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Dedicated in 1997, this historic state park is dedicated to Cordell Hull, who was U.S. Secretary of State under President Franklin Roosevelt and his administration. On site, there is a refurbished and reconstructed replica log cabin that Hull was born into in the year 1871. There is also a museum that houses Hull’s personal items and his prized possession of the 1945 Nobel Peace Prize. There is also a cave there that requires a permit for tourists to explore inside.

The reconstructed log cabin that housed Hull and his family.


Cordon Hull served as Secretary of State and helped to establish the United Nations that helped him win a Nobel Peace Prize in 1945.


Bunkam Cave where Hull’s father hid a moonshine still in


Cordell Hull was born on October 2, 1871 where he lived in a log cabin with his family inside located in Olympus, Tennessee. He was the third child in a household of five boys. Hull’s father reportedly had killed another man, because of a blood feud between them and tracked him down in order to kill him. Hull attended college in 1889, but would be out in the next year and gave his first ever speech at age 16. Hull attended National Normal University and studied law at the Cumberland School of Law to which he passed the bar exam in order to get admitted to the bar. Later on, he became the chairman of the Clay County Democratic Party.

Hull’s political career started when he was elected as a member of the Tennessee House of Representatives in which he served from 1893-1897. Hull took a break from politics in order to serve in the Spanish-American War as apart of the Fourth Regiment in the Tennessee Volunteer Infantry. When he returned back to Tennessee, he served as a judge and then would be elected to Tennessee’s 7th congressional district for a total of 11 non-consecutive terms. Hull served the most of his political career in the House becoming a member of the Ways and Means Committee becoming a figurehead for low tariffs and various tax laws. Hull also became chairman of the Democratic National Committee and a United States Senator serving from Tennessee.

Hull would be chosen by President Franklin D. Roosevelt to become his Secretary of State and Hull accepted the position taking office after his Senate confirmation. Roosevelt appointed him to take charge in the delegation representing America in the London Economic Conference. However, the conference failed when Roosevelt rejected the main plans. In 1943, Hull represented America in the Moscow Conference looking into plans for foreign trade and lower tariffs. He also threatened to end the career of Sumner Welles, a high-ranking official in the State Department that was close to President Roosevelt, because of his homosexuality identity. Hull also sent the “Hull note” which proposed an end to intense escalation between America and Japan during World War II just before the attack on Pearl Harbor. Hull also spoke with President Roosevelt on rejecting over 900 Jews seeking asylum from the terror in Germany as they rode on the SS St. Louis. However, First Lady Eleanor Roosevelt bypassed Hull with the State Department in order to let the Jews board another vessel and obtain visas to enter the United States.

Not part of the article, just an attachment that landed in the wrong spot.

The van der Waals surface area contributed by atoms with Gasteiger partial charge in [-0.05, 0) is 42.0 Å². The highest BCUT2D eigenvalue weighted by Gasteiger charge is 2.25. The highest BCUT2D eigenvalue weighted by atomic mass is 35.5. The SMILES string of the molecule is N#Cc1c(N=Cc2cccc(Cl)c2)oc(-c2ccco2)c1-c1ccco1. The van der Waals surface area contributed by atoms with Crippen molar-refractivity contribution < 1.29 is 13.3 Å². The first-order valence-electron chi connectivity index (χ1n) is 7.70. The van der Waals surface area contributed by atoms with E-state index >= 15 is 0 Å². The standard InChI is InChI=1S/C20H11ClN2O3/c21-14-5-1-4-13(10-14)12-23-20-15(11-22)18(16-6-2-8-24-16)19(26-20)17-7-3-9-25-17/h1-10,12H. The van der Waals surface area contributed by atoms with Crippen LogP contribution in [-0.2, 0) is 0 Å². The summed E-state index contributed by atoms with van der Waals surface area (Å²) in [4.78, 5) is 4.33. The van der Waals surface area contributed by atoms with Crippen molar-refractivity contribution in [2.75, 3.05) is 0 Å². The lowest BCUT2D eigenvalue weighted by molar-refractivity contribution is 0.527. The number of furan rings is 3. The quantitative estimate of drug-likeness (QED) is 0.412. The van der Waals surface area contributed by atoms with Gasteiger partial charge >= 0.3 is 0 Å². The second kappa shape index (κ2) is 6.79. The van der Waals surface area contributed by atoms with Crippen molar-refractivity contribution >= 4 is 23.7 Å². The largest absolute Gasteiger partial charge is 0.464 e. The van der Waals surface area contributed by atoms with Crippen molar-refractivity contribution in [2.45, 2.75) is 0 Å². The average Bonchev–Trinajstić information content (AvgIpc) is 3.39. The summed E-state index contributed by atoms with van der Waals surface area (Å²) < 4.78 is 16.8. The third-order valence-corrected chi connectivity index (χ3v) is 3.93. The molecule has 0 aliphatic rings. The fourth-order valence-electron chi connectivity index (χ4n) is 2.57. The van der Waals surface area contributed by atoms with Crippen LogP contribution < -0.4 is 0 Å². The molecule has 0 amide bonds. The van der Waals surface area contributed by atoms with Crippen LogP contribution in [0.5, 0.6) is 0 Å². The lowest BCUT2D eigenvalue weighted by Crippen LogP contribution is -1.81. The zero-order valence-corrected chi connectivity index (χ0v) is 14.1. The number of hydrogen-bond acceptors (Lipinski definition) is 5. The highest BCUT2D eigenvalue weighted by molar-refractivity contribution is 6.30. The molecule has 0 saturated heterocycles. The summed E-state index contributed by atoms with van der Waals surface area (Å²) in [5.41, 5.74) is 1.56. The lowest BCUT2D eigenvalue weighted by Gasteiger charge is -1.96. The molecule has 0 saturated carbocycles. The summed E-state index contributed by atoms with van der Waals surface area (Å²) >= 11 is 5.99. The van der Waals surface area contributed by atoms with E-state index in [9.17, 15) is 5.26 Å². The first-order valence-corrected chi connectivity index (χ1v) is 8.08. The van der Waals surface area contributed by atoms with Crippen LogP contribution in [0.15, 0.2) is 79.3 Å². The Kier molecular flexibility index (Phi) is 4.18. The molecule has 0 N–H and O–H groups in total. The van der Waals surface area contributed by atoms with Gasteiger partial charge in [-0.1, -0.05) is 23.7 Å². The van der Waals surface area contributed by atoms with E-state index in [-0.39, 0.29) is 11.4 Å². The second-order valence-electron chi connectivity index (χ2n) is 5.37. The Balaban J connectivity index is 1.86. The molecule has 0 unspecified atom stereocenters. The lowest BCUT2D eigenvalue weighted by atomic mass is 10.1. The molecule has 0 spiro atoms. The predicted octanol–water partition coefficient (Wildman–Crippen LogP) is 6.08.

Hull would receive national attention as he became one of the establishers behind the United Nations. This even earned him the Nobel Peace Prize in 1945. Hull would later retire after his time as Secretary of State and died in 1955 at age 83. He died at his home in the capital and was buried in the vault of the Chapel of St. Joseph of Arimathea. This park was dedicated to him and his birthplace in 1997. Inside the park, there is a reconstructed home of the log cabin he was born into in 1871 and a museum holding his personal belongings. It is a barren area with lots of hills located on the Cumberland Plateau. There is also an infamous cave named Bunkum Cave that is located along Cove Creek. Hull’s father had used this cave in order to house a moonshine still. A permit is required for those that want to enter the cave.

“Cordon Hull-Biographical,” Accessed June 22nd 2021.

“Biographies of the Secretaries of State: Corden Hull (1871-1955),” Office of the Historian. Accessed June 22nd 2021.

”Cordell Hull Birthplace State Park,” Tennessee State Parks. Accessed June 22nd 2021.

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